OLD TOWN, Maine — A proposed two-week bowhunt on two parcels of city-owned land on Marsh Island has won the unanimous approval of the Maine Department of Inland Fisheries and Wildlife Advisory Council. The department announced Thursday that the controlled hunt will take place during the first two weeks of December.
Cast as a limited season to reduce the size of the island’s abundant herd, the deer harvest will be carried out by approximately 20 experienced hunters selected through the Bowhunter Landowners Information Program. They will harvest deer on a 210-acre parcel that wraps around the Old Town municipal airport and a 155-acre parcel on Penny Road, across U.S. Route 2 from the former Georgia-Pacific paper mill.
The entirety of Marsh Island, which encompasses much of the populated portions of Orono and Old Town as well as the flagship campus of the University of Maine, has been a designated game preserve since 1965. Confronted with an ever-expanding and increasingly bold population of white-tailed deer, residents have been stalemated for years over the idea of a hunt.
Proponents argue that the herd is too large for the 10-square-mile island to sustain, and point to frequent car-deer accidents and damage to gardens and landscaping as proof that the deer pose a nuisance and a threat to public safety. Opponents have defended the herd’s protected status and argued that a hunt could threaten the safety of humans and domestic animals.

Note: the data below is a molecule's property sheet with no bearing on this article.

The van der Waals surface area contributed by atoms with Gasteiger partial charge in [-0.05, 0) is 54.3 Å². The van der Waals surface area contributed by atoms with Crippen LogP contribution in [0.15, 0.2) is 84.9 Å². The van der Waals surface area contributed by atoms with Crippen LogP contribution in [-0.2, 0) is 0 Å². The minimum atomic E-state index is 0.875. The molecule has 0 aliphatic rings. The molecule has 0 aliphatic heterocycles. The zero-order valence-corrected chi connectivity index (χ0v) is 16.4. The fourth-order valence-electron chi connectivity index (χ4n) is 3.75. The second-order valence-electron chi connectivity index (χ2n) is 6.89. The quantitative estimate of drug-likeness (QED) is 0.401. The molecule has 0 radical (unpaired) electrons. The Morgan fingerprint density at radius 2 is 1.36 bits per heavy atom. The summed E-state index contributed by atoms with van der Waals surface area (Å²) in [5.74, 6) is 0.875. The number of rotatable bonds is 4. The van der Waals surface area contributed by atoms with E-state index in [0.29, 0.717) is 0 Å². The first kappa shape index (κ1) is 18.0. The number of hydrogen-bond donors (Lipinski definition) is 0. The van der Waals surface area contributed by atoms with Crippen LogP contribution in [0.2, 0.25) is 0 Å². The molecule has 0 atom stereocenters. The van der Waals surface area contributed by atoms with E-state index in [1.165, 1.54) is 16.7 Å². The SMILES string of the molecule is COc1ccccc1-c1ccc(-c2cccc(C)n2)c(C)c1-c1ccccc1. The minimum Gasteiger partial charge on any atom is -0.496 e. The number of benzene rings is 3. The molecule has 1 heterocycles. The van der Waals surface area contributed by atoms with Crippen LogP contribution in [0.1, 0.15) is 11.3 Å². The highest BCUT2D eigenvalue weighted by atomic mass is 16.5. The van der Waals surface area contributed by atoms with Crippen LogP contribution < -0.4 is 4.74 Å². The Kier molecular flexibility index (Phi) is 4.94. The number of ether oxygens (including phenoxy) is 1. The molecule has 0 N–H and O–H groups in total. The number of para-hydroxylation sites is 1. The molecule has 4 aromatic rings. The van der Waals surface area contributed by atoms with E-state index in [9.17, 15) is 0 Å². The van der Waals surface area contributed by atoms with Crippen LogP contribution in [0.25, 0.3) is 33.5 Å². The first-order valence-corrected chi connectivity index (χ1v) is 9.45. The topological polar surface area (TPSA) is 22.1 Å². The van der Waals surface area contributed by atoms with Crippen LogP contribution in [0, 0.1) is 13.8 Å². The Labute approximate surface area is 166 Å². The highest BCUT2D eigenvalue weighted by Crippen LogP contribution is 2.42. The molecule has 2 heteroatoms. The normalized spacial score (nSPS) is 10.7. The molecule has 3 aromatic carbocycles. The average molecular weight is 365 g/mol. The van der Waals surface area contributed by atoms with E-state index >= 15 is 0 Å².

Earlier this month, the Old Town City Council voted to support a limited hunt if state approval were granted. But at the time IF&W Commissioner Roland “Danny” Martin said it was unlikely the emergency rulemaking process could be worked through in time to garner state approval this year.
On Thursday, Martin said in a prepared statement that he was pleased to be able to move ahead with the controlled harvest, which will be managed jointly by IF&W, the city of Old Town and the Maine Bowhunters Association.
“The long-standing belief of all of us was that we needed to come up with a solution that focused on public safety. We have achieved that result,” Martin said.
A spokeswoman for the department said Thursday that the commissioner had received “a considerable amount of public feedback” after the City Council vote, prompting the expedited rulemaking process.
Old Town City Manager Peggy Daigle emphasized the limited and experimental nature of this year’s hunt.
“This is just the first year, and it’s a pilot hunt,” she said. At the end of the season, she said, the results will be reviewed by the city and the state to determine whether to repeat the bowhunt next year.